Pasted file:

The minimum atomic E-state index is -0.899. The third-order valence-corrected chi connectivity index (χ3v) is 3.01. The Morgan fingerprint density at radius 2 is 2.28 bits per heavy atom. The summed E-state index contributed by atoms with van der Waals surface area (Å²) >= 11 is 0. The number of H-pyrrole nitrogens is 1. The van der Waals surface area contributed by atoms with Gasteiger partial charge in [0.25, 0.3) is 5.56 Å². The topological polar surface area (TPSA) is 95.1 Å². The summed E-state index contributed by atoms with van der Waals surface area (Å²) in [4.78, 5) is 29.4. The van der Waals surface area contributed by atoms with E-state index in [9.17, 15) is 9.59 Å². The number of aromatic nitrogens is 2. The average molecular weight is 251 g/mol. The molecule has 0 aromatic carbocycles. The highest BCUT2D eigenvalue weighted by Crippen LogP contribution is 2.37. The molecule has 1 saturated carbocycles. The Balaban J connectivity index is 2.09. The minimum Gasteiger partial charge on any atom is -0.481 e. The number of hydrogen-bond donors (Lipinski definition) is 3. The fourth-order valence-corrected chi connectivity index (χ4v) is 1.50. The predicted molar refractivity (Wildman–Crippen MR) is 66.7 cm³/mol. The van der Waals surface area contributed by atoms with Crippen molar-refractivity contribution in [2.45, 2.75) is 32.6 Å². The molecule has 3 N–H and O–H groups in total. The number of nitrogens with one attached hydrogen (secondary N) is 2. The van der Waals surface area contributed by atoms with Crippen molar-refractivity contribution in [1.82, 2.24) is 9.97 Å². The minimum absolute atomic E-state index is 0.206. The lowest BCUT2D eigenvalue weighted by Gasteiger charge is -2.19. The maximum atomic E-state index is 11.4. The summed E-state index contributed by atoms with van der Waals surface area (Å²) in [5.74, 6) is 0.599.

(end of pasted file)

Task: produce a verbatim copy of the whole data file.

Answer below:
The minimum atomic E-state index is -0.899. The third-order valence-corrected chi connectivity index (χ3v) is 3.01. The Morgan fingerprint density at radius 2 is 2.28 bits per heavy atom. The summed E-state index contributed by atoms with van der Waals surface area (Å²) >= 11 is 0. The number of H-pyrrole nitrogens is 1. The van der Waals surface area contributed by atoms with Gasteiger partial charge in [0.25, 0.3) is 5.56 Å². The topological polar surface area (TPSA) is 95.1 Å². The summed E-state index contributed by atoms with van der Waals surface area (Å²) in [4.78, 5) is 29.4. The van der Waals surface area contributed by atoms with E-state index in [9.17, 15) is 9.59 Å². The number of aromatic nitrogens is 2. The average molecular weight is 251 g/mol. The molecule has 0 aromatic carbocycles. The highest BCUT2D eigenvalue weighted by Crippen LogP contribution is 2.37. The molecule has 1 saturated carbocycles. The Balaban J connectivity index is 2.09. The minimum Gasteiger partial charge on any atom is -0.481 e. The number of hydrogen-bond donors (Lipinski definition) is 3. The fourth-order valence-corrected chi connectivity index (χ4v) is 1.50. The predicted molar refractivity (Wildman–Crippen MR) is 66.7 cm³/mol. The van der Waals surface area contributed by atoms with Crippen molar-refractivity contribution in [2.45, 2.75) is 32.6 Å². The molecule has 3 N–H and O–H groups in total. The number of nitrogens with one attached hydrogen (secondary N) is 2. The van der Waals surface area contributed by atoms with Crippen molar-refractivity contribution in [1.82, 2.24) is 9.97 Å². The minimum absolute atomic E-state index is 0.206. The lowest BCUT2D eigenvalue weighted by Gasteiger charge is -2.19. The maximum atomic E-state index is 11.4. The summed E-state index contributed by atoms with van der Waals surface area (Å²) in [5.74, 6) is 0.599.